Credit: Courtesy of Bar Rochford
If Canberra’s greatest irony is that, for a city largely comprised of public servants, you often can’t get good service to save your life then surely its saving grace is that there are some ‘hot’ and ‘cool’ places in which to escape the bracing cold and stifling heat that envelops the city during the winter and summer months.
Now that Spring has well and truly sprung and temperatures – which dropped to as low as minus 8.7 degrees this past winter – have achieved a perfect balnce, now is the perfect time to plan a visit to the nation’s capital and those cafés, bars and restaurants that are singlehandedly raising the bar. So much so that they’ve landed the city in third place on Lonely Planet’s 2018 ‘Best in Travel: Top Cities’ list, revealed earlier today. Here’s a necessary drinking and dining hit list for your next weekend away.
The Cupping Room are quick to signpost that they are not in any way affiliated with Canberra’s infamous after dark trade. A preamble written across both the chalkboards adorning the bright interior and the menus alike at this Civic establishment declares as much. They need not worry. The near faultless offering at this concept café from the team behind the award-winning Ona Coffee – Canberra’s largest specialty coffee roaster; there’s another Ona outpost in the southern suburb of Manuka – more than speaks for itself, with a winter menu that runs a gamut from virtuous chia puddings to indulgent morcilla, charred leek and twice cooked potato cradled in a bed of velveteen celeriac purée. The coffee too is as good as anything you’d find in certain other cities who pride themselves on endless permutations of the brew (Ona’s head barista recently placed second at the World Brewers Championship).
Likewise at Barrio, one of many holes in the redeveloped walls lining Lonsdale Street in Braddon – an artisanal enclave immediately north of Canberra’s city centre – where you’ll make like many do each day and take comfort in warming toasties prepared using Canberra’s ubiquitous Three Mills sourdough. They’re almost as good as the dog watching which, par for the course, is excellent.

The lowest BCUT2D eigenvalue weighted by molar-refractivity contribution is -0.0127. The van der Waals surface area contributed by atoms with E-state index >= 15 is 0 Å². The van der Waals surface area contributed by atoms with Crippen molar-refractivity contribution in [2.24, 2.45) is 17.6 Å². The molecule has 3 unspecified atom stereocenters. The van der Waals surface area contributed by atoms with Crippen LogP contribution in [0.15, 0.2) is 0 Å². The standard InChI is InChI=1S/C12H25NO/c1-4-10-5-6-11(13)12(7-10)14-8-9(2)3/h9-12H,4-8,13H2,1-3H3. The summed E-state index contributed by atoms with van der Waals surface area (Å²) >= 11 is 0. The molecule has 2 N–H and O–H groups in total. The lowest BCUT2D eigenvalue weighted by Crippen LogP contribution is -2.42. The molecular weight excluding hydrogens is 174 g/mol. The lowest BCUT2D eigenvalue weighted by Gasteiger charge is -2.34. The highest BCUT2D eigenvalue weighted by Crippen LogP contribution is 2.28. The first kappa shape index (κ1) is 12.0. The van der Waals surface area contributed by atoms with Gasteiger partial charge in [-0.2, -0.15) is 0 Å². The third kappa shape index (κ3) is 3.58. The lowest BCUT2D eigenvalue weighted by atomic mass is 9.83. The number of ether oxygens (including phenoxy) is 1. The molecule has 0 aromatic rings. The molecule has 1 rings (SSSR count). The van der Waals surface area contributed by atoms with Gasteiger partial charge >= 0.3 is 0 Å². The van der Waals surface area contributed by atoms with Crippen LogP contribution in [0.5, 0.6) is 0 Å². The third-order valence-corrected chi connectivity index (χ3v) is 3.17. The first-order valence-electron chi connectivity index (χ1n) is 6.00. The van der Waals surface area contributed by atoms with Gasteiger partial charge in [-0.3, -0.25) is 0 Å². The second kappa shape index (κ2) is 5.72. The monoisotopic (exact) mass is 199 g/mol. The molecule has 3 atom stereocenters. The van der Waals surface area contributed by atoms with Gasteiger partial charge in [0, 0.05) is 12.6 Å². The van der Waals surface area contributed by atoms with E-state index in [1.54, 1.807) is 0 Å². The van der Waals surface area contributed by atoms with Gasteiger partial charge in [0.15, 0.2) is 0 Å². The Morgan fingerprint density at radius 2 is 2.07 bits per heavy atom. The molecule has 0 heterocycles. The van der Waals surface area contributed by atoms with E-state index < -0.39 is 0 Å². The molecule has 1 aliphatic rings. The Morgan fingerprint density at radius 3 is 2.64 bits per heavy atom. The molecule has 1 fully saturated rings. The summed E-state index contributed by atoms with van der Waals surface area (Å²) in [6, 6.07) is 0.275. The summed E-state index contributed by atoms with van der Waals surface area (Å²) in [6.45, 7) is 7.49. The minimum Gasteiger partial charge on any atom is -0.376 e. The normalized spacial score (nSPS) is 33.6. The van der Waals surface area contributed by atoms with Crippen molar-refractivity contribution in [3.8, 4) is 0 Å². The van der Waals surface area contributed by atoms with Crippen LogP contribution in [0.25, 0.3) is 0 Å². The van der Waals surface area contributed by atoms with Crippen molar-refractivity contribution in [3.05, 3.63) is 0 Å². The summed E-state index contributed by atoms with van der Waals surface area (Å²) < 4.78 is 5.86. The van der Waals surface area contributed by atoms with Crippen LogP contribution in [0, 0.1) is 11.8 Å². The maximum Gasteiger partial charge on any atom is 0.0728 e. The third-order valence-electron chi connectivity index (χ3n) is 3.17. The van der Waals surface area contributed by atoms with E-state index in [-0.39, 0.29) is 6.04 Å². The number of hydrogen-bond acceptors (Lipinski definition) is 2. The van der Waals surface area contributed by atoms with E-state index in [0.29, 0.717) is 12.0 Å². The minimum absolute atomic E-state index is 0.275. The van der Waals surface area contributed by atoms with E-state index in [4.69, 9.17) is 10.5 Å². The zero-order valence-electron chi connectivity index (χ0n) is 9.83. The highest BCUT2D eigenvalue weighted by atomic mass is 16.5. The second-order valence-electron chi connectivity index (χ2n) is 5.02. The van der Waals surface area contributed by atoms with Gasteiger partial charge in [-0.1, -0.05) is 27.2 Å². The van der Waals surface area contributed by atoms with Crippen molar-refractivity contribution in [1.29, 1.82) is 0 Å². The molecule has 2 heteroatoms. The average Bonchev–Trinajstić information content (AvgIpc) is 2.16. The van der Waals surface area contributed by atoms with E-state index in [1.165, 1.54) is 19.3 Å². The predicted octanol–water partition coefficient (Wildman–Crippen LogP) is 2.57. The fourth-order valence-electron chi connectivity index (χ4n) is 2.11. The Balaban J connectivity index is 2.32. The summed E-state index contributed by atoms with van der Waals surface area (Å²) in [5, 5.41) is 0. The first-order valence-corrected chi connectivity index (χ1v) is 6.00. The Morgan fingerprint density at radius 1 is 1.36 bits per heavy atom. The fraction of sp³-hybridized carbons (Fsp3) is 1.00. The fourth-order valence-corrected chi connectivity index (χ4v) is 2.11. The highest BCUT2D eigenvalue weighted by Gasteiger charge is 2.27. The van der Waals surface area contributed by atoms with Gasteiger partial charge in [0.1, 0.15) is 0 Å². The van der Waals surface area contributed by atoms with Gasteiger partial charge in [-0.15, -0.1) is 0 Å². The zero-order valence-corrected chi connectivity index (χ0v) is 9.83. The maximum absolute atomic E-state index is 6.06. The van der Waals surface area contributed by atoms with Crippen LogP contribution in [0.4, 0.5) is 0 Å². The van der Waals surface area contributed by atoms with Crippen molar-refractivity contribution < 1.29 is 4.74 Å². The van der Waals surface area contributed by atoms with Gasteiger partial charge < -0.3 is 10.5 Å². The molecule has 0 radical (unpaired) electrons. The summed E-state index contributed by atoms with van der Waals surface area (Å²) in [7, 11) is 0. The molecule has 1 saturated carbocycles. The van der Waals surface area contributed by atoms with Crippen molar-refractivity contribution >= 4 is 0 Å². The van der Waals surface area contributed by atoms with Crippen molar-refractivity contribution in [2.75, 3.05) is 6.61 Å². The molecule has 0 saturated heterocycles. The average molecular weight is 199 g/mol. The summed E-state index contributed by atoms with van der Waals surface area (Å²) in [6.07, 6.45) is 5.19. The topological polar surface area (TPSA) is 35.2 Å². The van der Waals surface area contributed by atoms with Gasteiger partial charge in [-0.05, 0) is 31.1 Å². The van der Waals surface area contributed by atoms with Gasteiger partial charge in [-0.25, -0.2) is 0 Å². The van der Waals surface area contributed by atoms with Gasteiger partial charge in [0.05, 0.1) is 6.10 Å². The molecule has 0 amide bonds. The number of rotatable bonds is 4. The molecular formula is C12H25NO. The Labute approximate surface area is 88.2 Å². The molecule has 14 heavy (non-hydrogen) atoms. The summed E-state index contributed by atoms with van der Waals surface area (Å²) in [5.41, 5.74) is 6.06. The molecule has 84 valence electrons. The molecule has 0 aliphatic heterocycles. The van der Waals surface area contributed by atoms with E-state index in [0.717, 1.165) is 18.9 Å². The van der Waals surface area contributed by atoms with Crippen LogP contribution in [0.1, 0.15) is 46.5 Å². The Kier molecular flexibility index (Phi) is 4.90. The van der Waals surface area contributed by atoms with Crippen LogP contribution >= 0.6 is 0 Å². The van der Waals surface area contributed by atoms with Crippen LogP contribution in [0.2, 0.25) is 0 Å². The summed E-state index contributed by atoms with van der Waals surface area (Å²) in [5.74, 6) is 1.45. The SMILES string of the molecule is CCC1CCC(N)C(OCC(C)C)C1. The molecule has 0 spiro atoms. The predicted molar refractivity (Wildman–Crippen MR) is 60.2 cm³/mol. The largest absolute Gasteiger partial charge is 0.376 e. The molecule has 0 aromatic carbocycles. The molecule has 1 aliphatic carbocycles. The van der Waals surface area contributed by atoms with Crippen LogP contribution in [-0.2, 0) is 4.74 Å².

A. Baker, where you should come for the takeaway baked goods or dine in on the slow eggs, provided you’re willing to wait for a hen to lay them; Silo, a Canberran institution whose pastries are unanimously adored, and served (sometimes begrudgingly) with a smile.
Credit: Shot on iPhone
It would be impossible to address Canberra’s newfound status as an epicurean destination without invoking the name New Acton. The inner city precinct anchored by both Hotel Hotel and the local iteration of the QT hotel brand has become inseparable from the well-trod narrative that is the city’s cultural renaissance. Two venues, both alike in greenery, in fair New Action are worthy of your attention here. The first, the café come bar come restaurant at the heart of the verdant Hotel Hotel, is Monster; the other is Mocan and Green Grout, a corner café that could easily be mistaken for the nearby community garden were it not for the beautiful plates of fresh, local produce-driven food (they’re made by local ceramicists) coming out of its kitchen.